As you move up in age, you grow likelier to experience the fizzling out of a friendship or two.
The moment you realize a friendship to be descending in its intensity is a poignant one. That moment signifies that the natural process of change dictates you to no longer be compatible with someone else. The reason why these moments are sometimes painful is because they tend to make us question whether our own shortcomings played a role in the matter.
Physical absence plays a major role in the drop of a friendship’s intensity as well.
Your childhood friends may have chosen to attend a college on the other side of the country, and your colleagues may have accepted a job offer in another country altogether. It’s difficult to overcome the burdens that distance and absence place on the relationships you have with those who were previously around you.
Life works in funny ways, however. The friends you thought you lost can squeeze back into your conscience in a positive turn of events. You may find yourself needing to return back home from wherever you ventured from, or may discover that your old friends just got off a train from the other side of the country. Rekindling those friendships would be your next to-do.
This article is about reintroducing yourself to friends or acquaintances after an absence.
Though the occasion is often joyous and positive, you should beware of a few common pitfalls that people fall victim to in these specified moments of reunion.
People Want Their Growth to Be Recognized by Way of Behavior Change
Since some time has passed since the friendships you’re reintroducing yourself to had fizzled out, it’s safe to assume that everyone involved has undergone at least some change.
People are sensitive to how others perceive the changes they undergo. If those changes are negative – such as being plagued by a serious health issue – then we’re cautious in terms of whom we allow to observe those changes. We try not allowing others to see our changes for the worse, and find ourselves acting covertly in an effort to keep those changes hidden.
Changes we perceive to be positive on the other hand, entice us to be sensitive in a different manner. We yearn to be recognized for our act of changing in a more positive direction. We want our new haircuts to be complimented, and the weight we’ve lost to be acknowledged.
Our presentation of positive changes we make in life comes with a window of vulnerability through which those changes are first analyzed. The most vulnerable point is waiting for our changes to be reacted to, not knowing what someone’s reaction is going to be.
Our hope is that the positive changes we undergo are perceived as positively by others as they are felt by us. Sometimes though, our own understanding of the changes we’ve undergone is either misinterpreted or simply overlooked by observers.
Whilst reintroducing yourself to those you’ve been friendly with in the past, it’s important to be sensitive to changes those people perceive to have positively made while you were gone. If you’re not, you risk offending people by simply acting as if nothing’s changed and starting back where you left off in the relationship at hand.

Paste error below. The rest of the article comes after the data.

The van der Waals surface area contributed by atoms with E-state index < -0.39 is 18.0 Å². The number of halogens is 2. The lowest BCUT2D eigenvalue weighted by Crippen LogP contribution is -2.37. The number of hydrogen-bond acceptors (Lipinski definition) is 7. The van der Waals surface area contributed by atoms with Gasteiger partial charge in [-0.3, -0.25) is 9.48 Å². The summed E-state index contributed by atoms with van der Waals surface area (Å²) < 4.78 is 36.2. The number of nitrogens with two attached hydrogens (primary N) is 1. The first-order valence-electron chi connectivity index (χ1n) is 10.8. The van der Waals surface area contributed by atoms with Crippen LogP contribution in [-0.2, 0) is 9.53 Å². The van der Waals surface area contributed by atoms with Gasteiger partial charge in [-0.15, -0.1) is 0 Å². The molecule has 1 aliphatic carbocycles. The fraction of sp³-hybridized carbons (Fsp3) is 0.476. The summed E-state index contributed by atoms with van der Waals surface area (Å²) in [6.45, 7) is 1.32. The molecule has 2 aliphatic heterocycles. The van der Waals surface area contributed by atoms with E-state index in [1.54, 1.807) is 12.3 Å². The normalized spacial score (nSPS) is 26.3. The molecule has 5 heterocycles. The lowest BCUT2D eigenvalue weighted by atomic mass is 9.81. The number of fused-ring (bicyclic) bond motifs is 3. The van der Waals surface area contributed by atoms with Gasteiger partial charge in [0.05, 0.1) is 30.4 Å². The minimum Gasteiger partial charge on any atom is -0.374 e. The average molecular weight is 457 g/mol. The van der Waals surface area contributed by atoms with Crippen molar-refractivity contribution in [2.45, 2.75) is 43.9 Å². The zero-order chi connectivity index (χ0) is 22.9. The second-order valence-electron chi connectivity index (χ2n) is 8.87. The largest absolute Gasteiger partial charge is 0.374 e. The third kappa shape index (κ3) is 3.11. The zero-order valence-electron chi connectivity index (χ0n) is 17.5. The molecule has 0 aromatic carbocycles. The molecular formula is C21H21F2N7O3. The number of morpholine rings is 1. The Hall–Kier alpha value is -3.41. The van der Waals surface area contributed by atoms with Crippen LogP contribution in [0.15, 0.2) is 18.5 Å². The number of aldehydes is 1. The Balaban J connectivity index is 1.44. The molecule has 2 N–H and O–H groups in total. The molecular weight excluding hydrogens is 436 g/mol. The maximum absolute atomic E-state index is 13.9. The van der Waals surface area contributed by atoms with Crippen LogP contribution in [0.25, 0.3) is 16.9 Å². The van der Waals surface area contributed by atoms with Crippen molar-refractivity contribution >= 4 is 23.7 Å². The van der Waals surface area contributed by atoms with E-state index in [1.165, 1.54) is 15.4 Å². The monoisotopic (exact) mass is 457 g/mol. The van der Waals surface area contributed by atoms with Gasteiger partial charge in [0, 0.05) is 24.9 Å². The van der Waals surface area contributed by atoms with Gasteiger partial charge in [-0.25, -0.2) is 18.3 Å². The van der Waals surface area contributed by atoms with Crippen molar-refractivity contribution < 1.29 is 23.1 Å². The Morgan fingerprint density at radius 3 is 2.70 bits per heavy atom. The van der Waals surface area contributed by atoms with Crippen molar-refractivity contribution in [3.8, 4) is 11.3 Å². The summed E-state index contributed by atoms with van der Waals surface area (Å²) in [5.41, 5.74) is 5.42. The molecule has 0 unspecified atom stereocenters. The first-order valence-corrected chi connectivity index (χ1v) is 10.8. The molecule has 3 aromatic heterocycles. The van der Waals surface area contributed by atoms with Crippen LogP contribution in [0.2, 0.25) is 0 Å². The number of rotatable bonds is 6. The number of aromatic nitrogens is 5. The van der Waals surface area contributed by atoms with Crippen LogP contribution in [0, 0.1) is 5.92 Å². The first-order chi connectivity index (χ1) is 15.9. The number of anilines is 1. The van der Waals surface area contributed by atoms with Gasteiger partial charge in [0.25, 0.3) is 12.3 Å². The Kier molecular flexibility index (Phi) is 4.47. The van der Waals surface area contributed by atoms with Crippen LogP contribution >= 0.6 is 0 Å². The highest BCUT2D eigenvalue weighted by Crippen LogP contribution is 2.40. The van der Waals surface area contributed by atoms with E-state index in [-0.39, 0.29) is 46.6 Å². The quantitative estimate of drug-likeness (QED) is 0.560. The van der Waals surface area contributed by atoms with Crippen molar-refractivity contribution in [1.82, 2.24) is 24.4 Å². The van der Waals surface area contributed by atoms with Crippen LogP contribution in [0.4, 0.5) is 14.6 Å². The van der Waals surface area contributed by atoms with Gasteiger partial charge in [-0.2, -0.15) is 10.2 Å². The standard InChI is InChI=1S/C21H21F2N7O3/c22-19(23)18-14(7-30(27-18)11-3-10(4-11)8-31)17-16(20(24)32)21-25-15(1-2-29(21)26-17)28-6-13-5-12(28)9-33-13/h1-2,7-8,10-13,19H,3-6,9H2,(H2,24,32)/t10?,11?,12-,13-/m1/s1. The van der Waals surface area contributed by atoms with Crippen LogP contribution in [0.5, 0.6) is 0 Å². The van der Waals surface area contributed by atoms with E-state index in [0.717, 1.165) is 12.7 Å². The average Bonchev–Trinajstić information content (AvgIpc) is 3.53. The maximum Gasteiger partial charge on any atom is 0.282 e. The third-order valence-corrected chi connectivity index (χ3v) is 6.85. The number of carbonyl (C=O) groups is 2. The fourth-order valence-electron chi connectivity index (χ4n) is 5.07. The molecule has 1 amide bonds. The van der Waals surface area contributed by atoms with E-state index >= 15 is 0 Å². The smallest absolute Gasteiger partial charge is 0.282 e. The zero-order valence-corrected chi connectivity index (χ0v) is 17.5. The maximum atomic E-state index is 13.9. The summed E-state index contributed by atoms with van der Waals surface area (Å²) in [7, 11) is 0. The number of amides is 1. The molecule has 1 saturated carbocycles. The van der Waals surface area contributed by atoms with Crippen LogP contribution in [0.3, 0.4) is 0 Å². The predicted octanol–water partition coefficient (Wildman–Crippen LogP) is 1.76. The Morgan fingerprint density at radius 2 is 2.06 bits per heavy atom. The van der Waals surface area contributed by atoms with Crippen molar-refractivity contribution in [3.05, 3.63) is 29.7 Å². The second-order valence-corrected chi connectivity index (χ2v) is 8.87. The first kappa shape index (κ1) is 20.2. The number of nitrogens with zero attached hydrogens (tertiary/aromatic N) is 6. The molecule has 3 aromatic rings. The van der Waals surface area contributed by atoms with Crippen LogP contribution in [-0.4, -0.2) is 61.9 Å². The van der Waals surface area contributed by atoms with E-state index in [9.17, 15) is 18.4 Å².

Your act of perceiving there to be no changes about those you haven’t seen in a while can be offensive.
Akin to shedding 30 lb. and not having anyone comment on the milestone, the ones who’ve made positive changes in their lives will feel unacknowledged. It’s thereby respectful to tread carefully and react to any changes the people you’re reuniting with perceive as positive about themselves.
Starting back where you left off may be the wrong move if the people you reintroduce yourself to find it offensive that you don’t perceive them to have grown, matured, or changed. Your act of acting the same way you acted around them a long time ago can be a sign that you don’t perceive them to have grown from when you saw them last.
It’s important to first observe the changes people you’re reuniting with have undergone, and only then to settle into a desired course of action and dialogue around them.
Remember, people want the changes they’ve undergone to be taken seriously. We all yearn to grow and improve as time goes on. Depending on how they’ve grown, simply acting the same way you acted with them prior to your absence may, in fact, offend them.
They May Have New People Around Them (Whom They Respect More Than You)
Your absence from a friendship can naturally provide opportunities for your friends to make new friends to take your place. The new friends they make in your place can even surpass the rung on the friendship ladder which you climbed up to prior to your absence.
In re introducing yourself to your friends after an absence, it’s easy to look past the fact that though your friendship with them didn’t diminish, they may have discovered new levels to meaningful friendships they’ve never reached with you.
Whilst assuming that you’re still great friends, you can get upset when these old friends seem less available in respects to making plans or showering you with attention upon your arrival. Similar to instances of our best friends finding a significant other they’re enamored with, seeing the intensity of our friendship with an individual be surpassed by the intensity of their newer friendships can be demotivating.
Ensure you’re aware that your spot in whatever social circle you’re reintroducing yourself to may not have changed, but may have been surpassed in status / intensity. Rather than acting in ways which signify jealousy of others taking your spot in whatever social pecking order you’re returning to, observe where you sit, then act in accordance.